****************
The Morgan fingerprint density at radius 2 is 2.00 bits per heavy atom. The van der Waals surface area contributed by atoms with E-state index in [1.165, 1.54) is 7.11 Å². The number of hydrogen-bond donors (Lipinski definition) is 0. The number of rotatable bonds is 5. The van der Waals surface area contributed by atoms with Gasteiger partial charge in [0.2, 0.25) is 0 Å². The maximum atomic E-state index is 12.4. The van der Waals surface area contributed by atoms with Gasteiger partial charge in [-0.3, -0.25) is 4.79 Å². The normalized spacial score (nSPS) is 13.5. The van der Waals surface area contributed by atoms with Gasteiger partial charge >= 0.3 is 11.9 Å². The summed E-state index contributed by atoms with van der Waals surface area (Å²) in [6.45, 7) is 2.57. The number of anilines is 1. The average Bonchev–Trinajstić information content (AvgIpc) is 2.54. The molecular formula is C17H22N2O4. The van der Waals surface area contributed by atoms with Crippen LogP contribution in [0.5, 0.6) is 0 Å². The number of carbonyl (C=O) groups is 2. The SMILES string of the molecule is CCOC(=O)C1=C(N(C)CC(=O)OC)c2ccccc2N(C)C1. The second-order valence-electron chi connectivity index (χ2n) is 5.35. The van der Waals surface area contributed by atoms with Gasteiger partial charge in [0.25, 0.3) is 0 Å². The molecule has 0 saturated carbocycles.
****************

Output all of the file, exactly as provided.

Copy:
The Morgan fingerprint density at radius 2 is 2.00 bits per heavy atom. The van der Waals surface area contributed by atoms with E-state index in [1.165, 1.54) is 7.11 Å². The number of hydrogen-bond donors (Lipinski definition) is 0. The number of rotatable bonds is 5. The van der Waals surface area contributed by atoms with Gasteiger partial charge in [0.2, 0.25) is 0 Å². The maximum atomic E-state index is 12.4. The van der Waals surface area contributed by atoms with Gasteiger partial charge in [-0.3, -0.25) is 4.79 Å². The normalized spacial score (nSPS) is 13.5. The van der Waals surface area contributed by atoms with Gasteiger partial charge >= 0.3 is 11.9 Å². The summed E-state index contributed by atoms with van der Waals surface area (Å²) in [6.45, 7) is 2.57. The number of anilines is 1. The average Bonchev–Trinajstić information content (AvgIpc) is 2.54. The molecular formula is C17H22N2O4. The van der Waals surface area contributed by atoms with Crippen LogP contribution in [0.5, 0.6) is 0 Å². The number of carbonyl (C=O) groups is 2. The SMILES string of the molecule is CCOC(=O)C1=C(N(C)CC(=O)OC)c2ccccc2N(C)C1. The second-order valence-electron chi connectivity index (χ2n) is 5.35. The van der Waals surface area contributed by atoms with Gasteiger partial charge in [0.25, 0.3) is 0 Å². The molecule has 0 saturated carbocycles.